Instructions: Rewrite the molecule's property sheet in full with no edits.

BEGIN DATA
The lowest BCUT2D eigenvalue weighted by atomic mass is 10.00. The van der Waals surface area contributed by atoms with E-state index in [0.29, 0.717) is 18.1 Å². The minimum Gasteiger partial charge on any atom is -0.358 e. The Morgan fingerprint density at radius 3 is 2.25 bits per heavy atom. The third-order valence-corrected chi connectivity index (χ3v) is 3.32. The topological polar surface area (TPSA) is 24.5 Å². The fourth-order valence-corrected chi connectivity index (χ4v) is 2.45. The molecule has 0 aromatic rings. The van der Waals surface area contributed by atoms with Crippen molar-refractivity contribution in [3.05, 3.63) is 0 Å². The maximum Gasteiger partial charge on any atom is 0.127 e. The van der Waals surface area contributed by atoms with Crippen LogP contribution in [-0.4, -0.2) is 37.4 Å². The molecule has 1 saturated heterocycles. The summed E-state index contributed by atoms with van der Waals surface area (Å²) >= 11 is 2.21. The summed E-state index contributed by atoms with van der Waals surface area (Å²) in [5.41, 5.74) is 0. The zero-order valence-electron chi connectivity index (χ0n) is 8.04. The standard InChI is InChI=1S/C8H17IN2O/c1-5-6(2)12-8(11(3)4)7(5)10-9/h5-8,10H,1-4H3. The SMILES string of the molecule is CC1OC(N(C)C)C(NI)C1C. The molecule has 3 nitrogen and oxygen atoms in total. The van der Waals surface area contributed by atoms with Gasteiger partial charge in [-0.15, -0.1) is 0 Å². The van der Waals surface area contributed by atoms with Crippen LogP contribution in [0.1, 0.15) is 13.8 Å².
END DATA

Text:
The lowest BCUT2D eigenvalue weighted by atomic mass is 10.00. The van der Waals surface area contributed by atoms with E-state index in [0.29, 0.717) is 18.1 Å². The minimum Gasteiger partial charge on any atom is -0.358 e. The Morgan fingerprint density at radius 3 is 2.25 bits per heavy atom. The third-order valence-corrected chi connectivity index (χ3v) is 3.32. The topological polar surface area (TPSA) is 24.5 Å². The fourth-order valence-corrected chi connectivity index (χ4v) is 2.45. The molecule has 0 aromatic rings. The van der Waals surface area contributed by atoms with Crippen molar-refractivity contribution in [3.05, 3.63) is 0 Å². The maximum Gasteiger partial charge on any atom is 0.127 e. The van der Waals surface area contributed by atoms with Crippen LogP contribution in [-0.4, -0.2) is 37.4 Å². The molecule has 1 saturated heterocycles. The summed E-state index contributed by atoms with van der Waals surface area (Å²) >= 11 is 2.21. The summed E-state index contributed by atoms with van der Waals surface area (Å²) in [5.41, 5.74) is 0. The zero-order valence-electron chi connectivity index (χ0n) is 8.04. The standard InChI is InChI=1S/C8H17IN2O/c1-5-6(2)12-8(11(3)4)7(5)10-9/h5-8,10H,1-4H3. The SMILES string of the molecule is CC1OC(N(C)C)C(NI)C1C. The molecule has 3 nitrogen and oxygen atoms in total. The van der Waals surface area contributed by atoms with Gasteiger partial charge in [-0.15, -0.1) is 0 Å². The van der Waals surface area contributed by atoms with Crippen LogP contribution in [0.1, 0.15) is 13.8 Å².